Meet the ABGC’s two new Queensland directors: Costas General Manager Banana Category Ben Franklin and Tablelands and Lakeland grower Paul Inderbitzin.
Tell us about your background in bananas.
I started in the fresh produce industry as a teenager working part time in the Adelaide Produce Markets. I was born and grew up in Adelaide up and moved to North Queensland in 1997 with Chiquita Brands South Pacific to work in the banana industry.
And your role with Costas
I’ve worked in my current role since 2010 – I have responsibility for our national banana category encompassing both our growing operations and marketing business. Having a strong production or operations focus is very important for our business and I have therefore had to learn a lot in the past five years.
What NQ banana operations does Costas have?
We have three North Queensland farms – two in Tully and one in Walkamin on the Atherton Tablelands. We’ve been operating the Tully farms since the late 90s and Walkamin since 2011 where we grow both Cavendish and Lady Finger varieties.
What do you think are some of the major issues for bananas?
The biggest issue is the threat of Panama TR4. More broadly, the threat of disease pressure in many growing regions should be our industry’s highest priority. We also need to make sure we do not lose sight of the importance of continuing to grow our product in a responsible and sustainable manner and make further improvements on this where possible.
And upcoming opportunities?
We all have a great product and all Australians love to eat the humble banana. Through a variety of circumstances our industry has changed rapidly in recent times. As long as we embrace the need to move with these changes and not against them I believe there will continue to be great opportunities in bananas for all industry participants.
Why did you nominate for the ABGC Board?
I feel I have plenty to offer the industry in the future. I hope I can bring some of my diverse experiences in both bananas and the broader fruit and vegetable industry to the Board and look forward to doing the best I can for the industry.
Tell us a bit about yourself
I’m a third generation farmer. Grew up on the dairy farm at Malanda and spent my holidays between there, the macadamia farm in Atherton and Lakeland. Bananas in Lakeland started in 1993 when the family business was a partnership between grandad Louis, Peter and my dad Tom.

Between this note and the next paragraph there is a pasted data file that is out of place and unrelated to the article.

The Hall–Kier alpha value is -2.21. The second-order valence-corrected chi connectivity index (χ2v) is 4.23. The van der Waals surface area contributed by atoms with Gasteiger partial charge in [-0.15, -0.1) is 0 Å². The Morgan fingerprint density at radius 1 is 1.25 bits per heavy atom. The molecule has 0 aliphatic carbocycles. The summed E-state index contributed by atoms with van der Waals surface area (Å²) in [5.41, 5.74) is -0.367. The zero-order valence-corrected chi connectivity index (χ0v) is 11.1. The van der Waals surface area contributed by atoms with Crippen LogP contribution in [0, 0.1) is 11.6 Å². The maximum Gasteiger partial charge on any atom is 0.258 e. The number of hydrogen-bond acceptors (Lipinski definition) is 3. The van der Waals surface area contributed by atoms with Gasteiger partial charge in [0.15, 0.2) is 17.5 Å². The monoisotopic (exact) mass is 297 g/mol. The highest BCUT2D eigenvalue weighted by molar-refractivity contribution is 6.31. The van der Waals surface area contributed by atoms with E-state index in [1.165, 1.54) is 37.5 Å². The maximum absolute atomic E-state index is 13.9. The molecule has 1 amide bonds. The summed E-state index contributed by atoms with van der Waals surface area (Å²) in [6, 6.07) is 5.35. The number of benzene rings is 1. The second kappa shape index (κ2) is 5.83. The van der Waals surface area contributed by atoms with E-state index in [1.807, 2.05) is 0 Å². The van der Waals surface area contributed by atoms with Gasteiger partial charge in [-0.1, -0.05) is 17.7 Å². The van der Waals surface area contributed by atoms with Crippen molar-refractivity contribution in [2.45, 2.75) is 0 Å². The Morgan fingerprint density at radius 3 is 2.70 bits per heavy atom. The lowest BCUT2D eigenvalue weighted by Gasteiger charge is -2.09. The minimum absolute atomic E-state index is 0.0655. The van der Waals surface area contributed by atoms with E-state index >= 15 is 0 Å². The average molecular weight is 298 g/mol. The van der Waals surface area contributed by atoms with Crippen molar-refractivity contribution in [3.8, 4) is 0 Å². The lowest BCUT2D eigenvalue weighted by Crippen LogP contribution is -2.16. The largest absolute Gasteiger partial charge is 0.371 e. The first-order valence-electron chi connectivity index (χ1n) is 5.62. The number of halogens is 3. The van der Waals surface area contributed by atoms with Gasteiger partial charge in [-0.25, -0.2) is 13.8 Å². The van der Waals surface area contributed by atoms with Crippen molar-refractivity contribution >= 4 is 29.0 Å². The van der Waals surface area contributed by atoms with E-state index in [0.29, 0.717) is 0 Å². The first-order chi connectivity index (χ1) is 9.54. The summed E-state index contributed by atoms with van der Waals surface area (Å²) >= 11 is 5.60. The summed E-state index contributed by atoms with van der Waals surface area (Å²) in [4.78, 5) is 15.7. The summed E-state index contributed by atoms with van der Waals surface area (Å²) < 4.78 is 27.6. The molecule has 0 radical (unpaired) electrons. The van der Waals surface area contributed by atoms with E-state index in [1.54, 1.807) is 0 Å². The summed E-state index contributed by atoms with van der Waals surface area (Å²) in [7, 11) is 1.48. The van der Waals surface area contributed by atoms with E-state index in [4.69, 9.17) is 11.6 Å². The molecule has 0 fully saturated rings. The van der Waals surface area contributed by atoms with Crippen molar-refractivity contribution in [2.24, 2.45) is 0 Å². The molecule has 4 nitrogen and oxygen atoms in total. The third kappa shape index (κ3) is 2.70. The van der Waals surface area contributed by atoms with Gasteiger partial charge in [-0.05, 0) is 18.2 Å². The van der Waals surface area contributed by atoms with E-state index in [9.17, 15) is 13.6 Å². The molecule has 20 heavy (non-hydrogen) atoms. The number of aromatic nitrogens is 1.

And your farms
I farm with my brother Martin and parents Tom and Trish. Our business is spread between the macadamia farm, where we recently planted blueberries, and the Lakeland farm where we have 50ha bananas and 200ha of cropping country. In a normal year our cropping operation is predominantly seed production – sorghum, sunflower and Lablab.
Tell us about banana farming in Lakeland
I can’t really comment too much on the early days other than to say that bitumen roads are a blessing! There’s no doubt that growing bananas in the Lakeland area requires a certain amount of adaptation to the hot, dry conditions. Lakeland’s challenges and opportunities will always be water. Everything hinges on it. There’s 14,000ha of good agricultural land available for cropping/horticulture in the area but there isn’t enough water. We need a more favourable government to again allow the building of more dams. The argument that dams have a negative environmental effect in this area is false.
Tell us about your studies as the banana industry Nuffield Scholar
The biggest thing I came away with is the focus on fruit quality. You have to spend the money protecting the bunch out in the field and the rest of production and its efficiencies will follow. The other thing is understanding your supply chain all the way to the consumer. Growers have to know who is handling their produce and what value they add.
What are some of the major issues for bananas?
Given the latest biosecurity incursions it is clear to me that the industry needs to be in the driver’s seat for variety selections. The other option is further commercial business investment in this space, potentially resulting in further supply consolidation.
And the opportunities?
Our industry has an epic marketing strategy and it is executed well. I would love to see more money allocated to it. Healthy consumer demand will always result in strong returns. For growers to endure, we want Australian consumers to love Australian bananas and buy more of them.
Why did you nominate for the ABGC Board?
The banana industry gave me a great opportunity to do a Nuffield scholarship and I am humbled. This is now my chance to give back to the industry and I hope I can add value on the Board to an already great team.